When playoff aces go wrong

Even the best, like Clayton Kershaw and Max Scherzer, aren't always at their best. (USATSI)
Even the best, like Clayton Kershaw and Max Scherzer, aren't always at their best. (USATSI)

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Sometimes, even first-order aces come up short in the postseason. To cite but a spare few examples, there was Roger Clemens in Game 3 of the 1999 ALCS (five earned runs in two innings of work), there was Greg Maddux in Game 1 of the 2000 NLDS (seven runs in four innings) and -- for a more recent example -- there was Justin Verlander in Game 1 of last year's World Series (five earned in four frames). 

The point is that we like to think of frontline starters as completely known quantities and assume that they'll be at least solid every time out. That's simply not the case, of course, as even the best pitchers on the planet are capable of soiling the linens on a given night. 

As the 2013 postseason looms, it's worth considering which playoff-bound aces may have the greatest potential to pitch like something less than an ace when it matters most.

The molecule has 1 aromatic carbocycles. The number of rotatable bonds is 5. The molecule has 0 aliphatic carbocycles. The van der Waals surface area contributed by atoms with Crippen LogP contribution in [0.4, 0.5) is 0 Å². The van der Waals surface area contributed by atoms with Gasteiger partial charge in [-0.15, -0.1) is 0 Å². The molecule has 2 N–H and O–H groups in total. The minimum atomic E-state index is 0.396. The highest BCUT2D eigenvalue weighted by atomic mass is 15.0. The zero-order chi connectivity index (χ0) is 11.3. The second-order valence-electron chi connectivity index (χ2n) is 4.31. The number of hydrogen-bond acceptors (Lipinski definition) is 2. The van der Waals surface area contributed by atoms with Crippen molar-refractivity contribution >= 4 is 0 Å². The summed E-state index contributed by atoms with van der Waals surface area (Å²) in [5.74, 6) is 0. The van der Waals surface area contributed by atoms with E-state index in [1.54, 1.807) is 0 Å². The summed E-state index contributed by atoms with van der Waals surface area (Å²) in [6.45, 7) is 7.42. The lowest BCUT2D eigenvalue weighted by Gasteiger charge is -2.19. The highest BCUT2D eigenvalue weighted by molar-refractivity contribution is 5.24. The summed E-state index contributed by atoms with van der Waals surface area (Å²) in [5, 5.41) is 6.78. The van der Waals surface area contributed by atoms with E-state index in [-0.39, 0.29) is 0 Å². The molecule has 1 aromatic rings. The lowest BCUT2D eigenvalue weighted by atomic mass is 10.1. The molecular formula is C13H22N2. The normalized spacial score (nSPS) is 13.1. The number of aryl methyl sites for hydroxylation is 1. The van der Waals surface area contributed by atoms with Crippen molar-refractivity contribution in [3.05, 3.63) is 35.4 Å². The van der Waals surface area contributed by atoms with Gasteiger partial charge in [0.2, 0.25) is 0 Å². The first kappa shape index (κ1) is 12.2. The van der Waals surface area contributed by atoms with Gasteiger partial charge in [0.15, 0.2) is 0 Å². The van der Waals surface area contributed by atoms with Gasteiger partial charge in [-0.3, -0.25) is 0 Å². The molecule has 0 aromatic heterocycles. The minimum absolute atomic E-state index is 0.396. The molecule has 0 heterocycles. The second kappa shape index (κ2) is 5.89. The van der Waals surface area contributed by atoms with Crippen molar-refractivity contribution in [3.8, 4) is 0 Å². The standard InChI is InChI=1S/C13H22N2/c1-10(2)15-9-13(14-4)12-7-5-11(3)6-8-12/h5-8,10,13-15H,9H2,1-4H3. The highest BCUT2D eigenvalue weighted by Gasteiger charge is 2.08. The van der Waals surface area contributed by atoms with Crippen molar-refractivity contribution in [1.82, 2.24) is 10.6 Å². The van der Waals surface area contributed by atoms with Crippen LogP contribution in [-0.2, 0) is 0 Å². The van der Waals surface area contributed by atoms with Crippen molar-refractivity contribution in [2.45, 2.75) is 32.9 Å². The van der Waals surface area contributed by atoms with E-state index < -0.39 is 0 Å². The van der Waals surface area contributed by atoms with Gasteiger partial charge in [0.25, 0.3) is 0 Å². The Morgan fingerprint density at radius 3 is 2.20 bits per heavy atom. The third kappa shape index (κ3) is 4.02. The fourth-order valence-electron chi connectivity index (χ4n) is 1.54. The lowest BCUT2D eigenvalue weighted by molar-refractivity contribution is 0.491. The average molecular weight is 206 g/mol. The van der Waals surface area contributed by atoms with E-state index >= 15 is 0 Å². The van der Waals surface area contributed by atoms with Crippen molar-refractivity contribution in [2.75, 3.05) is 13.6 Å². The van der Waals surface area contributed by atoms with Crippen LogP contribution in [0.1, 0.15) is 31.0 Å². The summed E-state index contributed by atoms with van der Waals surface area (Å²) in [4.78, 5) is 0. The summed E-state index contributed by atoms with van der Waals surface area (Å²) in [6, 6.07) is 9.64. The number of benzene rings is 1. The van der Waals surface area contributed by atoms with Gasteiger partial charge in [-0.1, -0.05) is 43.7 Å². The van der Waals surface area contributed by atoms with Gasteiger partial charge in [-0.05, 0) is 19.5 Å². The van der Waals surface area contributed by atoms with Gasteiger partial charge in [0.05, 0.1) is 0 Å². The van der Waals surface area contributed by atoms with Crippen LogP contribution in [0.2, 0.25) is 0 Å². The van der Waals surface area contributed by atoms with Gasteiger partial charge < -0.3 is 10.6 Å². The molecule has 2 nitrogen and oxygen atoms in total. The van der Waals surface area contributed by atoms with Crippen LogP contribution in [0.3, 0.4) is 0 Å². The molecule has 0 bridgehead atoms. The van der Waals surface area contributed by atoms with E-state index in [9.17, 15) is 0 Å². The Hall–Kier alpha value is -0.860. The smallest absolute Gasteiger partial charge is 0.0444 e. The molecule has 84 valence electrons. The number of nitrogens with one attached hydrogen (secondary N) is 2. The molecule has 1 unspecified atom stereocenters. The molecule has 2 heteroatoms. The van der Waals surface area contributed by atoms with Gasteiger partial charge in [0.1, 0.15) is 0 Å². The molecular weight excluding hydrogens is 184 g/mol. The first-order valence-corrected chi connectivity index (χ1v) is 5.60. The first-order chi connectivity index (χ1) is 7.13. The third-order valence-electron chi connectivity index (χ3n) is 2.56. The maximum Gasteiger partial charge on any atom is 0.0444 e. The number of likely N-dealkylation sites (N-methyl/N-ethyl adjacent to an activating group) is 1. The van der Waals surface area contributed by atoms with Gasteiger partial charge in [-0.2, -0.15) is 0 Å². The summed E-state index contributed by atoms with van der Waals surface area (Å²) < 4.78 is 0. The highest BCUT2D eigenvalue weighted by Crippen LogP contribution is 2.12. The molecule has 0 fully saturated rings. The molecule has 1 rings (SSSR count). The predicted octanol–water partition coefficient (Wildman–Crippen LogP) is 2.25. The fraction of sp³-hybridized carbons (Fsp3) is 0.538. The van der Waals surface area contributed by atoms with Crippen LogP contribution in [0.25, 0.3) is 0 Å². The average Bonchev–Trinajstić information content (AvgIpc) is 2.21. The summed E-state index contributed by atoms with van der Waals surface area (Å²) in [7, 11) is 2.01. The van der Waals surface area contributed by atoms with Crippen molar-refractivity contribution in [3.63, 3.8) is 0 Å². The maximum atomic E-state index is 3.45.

Before we dig in, let's introduce a couple of measures we'll be using that may or may not be familiar to you. The first is Bill James's "game score." The game score is a somewhat blunt instrument that measures a starting pitcher's level of effectiveness in a given outing. Generally speaking, it ranges from 0 (awful) to 100 (utter dominance). Extreme outlying performances, however, can exceed 100 (Kerry Wood's 20-strikeout game against the Astros in 1998 earned a game score of 105, for instance) or, on the other end of the continuum, drop into negative territory. 

Here's how game score is calculated:

-- Start with 50 points.
-- Add one point for each out recorded, so three points for every complete inning pitched.
-- Add two points for each inning completed after the fourth.
-- Add one point for each strikeout.
-- Subtract two points for each hit allowed.
-- Subtract four points for each earned run allowed.
-- Subtract two points for each unearned run allowed.
-- Subtract one point for each walk.